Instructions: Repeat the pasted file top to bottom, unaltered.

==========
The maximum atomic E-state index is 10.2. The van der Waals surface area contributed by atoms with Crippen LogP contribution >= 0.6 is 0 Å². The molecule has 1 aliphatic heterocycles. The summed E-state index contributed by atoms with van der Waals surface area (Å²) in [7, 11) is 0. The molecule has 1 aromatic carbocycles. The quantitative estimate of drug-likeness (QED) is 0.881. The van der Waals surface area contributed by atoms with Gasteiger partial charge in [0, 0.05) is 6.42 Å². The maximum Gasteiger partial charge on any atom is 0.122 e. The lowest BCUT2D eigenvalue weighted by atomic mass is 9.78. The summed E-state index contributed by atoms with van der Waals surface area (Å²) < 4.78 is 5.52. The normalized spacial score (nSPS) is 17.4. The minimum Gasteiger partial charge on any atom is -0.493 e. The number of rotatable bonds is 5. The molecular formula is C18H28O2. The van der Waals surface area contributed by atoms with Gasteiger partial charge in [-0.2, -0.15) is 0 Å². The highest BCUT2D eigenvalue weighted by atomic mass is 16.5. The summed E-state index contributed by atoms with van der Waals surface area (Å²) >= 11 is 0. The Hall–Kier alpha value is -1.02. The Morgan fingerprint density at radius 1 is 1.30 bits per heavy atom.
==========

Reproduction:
The maximum atomic E-state index is 10.2. The van der Waals surface area contributed by atoms with Crippen LogP contribution >= 0.6 is 0 Å². The molecule has 1 aliphatic heterocycles. The summed E-state index contributed by atoms with van der Waals surface area (Å²) in [7, 11) is 0. The molecule has 1 aromatic carbocycles. The quantitative estimate of drug-likeness (QED) is 0.881. The van der Waals surface area contributed by atoms with Gasteiger partial charge in [0, 0.05) is 6.42 Å². The maximum Gasteiger partial charge on any atom is 0.122 e. The lowest BCUT2D eigenvalue weighted by atomic mass is 9.78. The summed E-state index contributed by atoms with van der Waals surface area (Å²) < 4.78 is 5.52. The normalized spacial score (nSPS) is 17.4. The minimum Gasteiger partial charge on any atom is -0.493 e. The number of rotatable bonds is 5. The molecular formula is C18H28O2. The van der Waals surface area contributed by atoms with Gasteiger partial charge in [-0.2, -0.15) is 0 Å². The highest BCUT2D eigenvalue weighted by atomic mass is 16.5. The summed E-state index contributed by atoms with van der Waals surface area (Å²) >= 11 is 0. The Hall–Kier alpha value is -1.02. The Morgan fingerprint density at radius 1 is 1.30 bits per heavy atom.